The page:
Automatic enrolment  

Advisers face wave of auto-enrolment complaints

Advisers face wave of auto-enrolment complaints

Employers and their advisers could be hit with a wave of complaints about errors around auto-enrolment, according to a compliance expert.

Mark Ellis, director at auto-enrolment auditor Sanctum Software, warned there was indication of widespread failings in employers ensuring their staff are correctly auto-enrolled with system failures and human error contributing to the problem.

A survey he carried out among 17 advisory firms at the early stages of auto-enrolment about two and a half years ago found 59 per cent thought employers were getting auto-enrolment wrong from a systems point of view.

Article continues after advert

A further 26 per cent of the advisers thought consumer detriment would be caused by the failings.

Mr Ellis spoke an event held by the Transparency Taskforce in London last week (8 March).

He said: "The complexity of auto-enrolment is the problem. In the early days there were some problems with the systems but a lot of those were sorted out. The vast majority of issues are human error."

He believed the majority of firms had managed to stage their employees correctly but the focus was somewhat lost in the months after when responsibilities were largely handed to payroll departments, which then lost control.

Mr Ellis said he had come across one case where problems began after the person looking after auto-enrolment left the firm.

He said: "From that point over a period of 16 months it was all done incorrectly until it came to light."

Another firm was found to have staged staff wrongly from the beginning, ending up with liabilities of half a million pounds involving 500 members of staff.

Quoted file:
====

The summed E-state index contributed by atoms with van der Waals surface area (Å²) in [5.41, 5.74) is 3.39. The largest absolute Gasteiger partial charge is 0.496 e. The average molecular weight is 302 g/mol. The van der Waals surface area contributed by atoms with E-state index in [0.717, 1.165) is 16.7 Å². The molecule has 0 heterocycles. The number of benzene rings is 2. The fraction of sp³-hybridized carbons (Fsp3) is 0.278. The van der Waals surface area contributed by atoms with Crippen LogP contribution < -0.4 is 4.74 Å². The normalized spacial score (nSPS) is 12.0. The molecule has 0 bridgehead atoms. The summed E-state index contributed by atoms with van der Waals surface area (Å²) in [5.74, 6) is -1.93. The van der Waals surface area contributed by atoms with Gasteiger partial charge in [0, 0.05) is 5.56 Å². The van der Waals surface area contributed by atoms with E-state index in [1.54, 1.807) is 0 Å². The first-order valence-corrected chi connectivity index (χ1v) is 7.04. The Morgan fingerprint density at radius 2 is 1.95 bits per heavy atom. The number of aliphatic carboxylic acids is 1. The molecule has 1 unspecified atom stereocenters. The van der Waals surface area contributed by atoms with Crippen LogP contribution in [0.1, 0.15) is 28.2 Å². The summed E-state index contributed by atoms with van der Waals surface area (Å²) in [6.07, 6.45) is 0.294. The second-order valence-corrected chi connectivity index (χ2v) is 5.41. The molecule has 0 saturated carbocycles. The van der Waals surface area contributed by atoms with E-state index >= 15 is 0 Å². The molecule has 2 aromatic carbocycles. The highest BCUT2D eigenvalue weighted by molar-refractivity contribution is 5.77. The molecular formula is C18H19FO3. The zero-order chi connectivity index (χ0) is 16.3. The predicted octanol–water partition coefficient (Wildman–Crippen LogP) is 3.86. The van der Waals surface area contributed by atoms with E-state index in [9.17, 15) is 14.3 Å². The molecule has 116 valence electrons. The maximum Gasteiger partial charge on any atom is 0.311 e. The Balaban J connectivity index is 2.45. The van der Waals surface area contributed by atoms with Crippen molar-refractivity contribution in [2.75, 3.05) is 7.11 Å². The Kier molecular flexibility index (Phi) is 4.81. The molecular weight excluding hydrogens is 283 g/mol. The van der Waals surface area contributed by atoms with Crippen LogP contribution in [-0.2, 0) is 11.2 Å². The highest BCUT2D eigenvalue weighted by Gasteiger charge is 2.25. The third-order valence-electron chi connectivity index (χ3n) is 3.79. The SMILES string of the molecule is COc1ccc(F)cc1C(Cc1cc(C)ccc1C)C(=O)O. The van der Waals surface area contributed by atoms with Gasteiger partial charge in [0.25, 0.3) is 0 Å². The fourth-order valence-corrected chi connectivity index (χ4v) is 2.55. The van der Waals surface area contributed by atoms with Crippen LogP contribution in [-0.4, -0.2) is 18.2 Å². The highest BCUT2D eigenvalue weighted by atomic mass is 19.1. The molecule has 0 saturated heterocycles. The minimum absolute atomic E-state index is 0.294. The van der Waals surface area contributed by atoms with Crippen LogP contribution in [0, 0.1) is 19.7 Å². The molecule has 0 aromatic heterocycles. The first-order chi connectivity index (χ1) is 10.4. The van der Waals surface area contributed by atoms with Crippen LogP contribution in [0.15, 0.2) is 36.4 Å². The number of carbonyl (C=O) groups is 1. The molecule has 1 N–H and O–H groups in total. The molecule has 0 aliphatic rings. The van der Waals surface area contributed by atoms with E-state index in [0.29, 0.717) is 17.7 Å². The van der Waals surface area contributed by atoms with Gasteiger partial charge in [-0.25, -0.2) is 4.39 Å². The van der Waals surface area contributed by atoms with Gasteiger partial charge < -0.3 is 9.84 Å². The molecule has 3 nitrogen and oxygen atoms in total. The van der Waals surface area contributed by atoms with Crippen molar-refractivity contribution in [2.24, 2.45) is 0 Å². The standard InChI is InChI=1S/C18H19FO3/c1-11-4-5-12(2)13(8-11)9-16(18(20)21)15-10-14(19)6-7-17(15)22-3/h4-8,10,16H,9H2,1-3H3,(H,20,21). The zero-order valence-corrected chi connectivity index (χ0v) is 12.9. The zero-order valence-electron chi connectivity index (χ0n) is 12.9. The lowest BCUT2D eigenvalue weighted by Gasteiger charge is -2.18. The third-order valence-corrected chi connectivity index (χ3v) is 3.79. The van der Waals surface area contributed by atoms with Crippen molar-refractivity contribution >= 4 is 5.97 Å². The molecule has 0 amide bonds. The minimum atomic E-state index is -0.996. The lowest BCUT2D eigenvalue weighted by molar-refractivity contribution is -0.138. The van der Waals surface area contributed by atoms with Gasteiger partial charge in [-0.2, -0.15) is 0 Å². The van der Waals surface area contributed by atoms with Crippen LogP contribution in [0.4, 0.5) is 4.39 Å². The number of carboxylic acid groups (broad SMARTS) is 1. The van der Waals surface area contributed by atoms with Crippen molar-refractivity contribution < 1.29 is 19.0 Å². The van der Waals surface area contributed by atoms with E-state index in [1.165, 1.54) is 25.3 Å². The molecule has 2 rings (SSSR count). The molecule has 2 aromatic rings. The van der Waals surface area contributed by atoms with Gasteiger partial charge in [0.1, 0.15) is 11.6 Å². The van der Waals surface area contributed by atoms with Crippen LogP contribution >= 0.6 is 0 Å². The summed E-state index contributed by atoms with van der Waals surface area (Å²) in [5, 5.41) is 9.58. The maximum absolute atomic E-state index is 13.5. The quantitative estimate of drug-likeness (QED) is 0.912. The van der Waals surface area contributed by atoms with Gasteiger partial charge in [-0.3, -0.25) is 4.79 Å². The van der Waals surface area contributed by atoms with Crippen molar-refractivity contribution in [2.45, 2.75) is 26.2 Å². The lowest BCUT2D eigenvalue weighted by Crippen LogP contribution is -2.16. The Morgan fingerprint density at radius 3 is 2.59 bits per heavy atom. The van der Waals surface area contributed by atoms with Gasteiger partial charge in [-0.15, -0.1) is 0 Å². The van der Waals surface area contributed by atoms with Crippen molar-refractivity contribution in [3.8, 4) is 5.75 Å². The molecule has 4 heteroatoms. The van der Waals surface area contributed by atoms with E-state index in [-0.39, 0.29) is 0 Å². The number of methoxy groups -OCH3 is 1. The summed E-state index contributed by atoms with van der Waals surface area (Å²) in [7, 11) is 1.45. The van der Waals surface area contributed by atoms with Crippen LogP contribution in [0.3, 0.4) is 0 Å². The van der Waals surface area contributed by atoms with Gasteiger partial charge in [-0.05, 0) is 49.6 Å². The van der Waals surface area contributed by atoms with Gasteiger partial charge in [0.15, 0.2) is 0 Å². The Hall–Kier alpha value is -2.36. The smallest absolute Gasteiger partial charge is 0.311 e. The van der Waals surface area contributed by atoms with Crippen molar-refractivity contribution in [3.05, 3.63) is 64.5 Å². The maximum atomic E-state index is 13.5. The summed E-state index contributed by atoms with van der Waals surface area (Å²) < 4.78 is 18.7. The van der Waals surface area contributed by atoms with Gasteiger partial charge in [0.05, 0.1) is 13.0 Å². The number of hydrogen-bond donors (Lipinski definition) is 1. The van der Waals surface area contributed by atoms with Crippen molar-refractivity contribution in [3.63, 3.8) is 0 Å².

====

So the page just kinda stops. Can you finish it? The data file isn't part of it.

Mr Ellis said: "This is about people getting it wrong despite on the face of it being compliant from the point of the regulator saying yes they have done things."

Tristan Mander, associate and head of pensions at law firm Ward Hadaway, said the problem was the declaration of compliance given by firms to the regulator does not cover whether they did it correctly, it just says they did it. 

He said: "In most cases my (due diligence involvement) is quite simple - it is just (asking them to) convince me they have done it right. 

"In most cases they can provide me with a declaration of compliance but after that they have got no idea where the paperwork is or who is dealing with it, how it works, because it was set up as a project at the start.

"The person who put it in place did so more or less right but after that it is lost. 

"I come across problems far more often than I ought to and while an auto-enrolment problem seems trivial to start with it can get pretty big if it goes on over a long period of time."

In a statement to FTAdviser The Pensions Regulator said: "Employers have a legal duty to complete their declaration of compliance to show us what they have done to meet their legal duties. It is a criminal offence to provide false information on the declaration of compliance.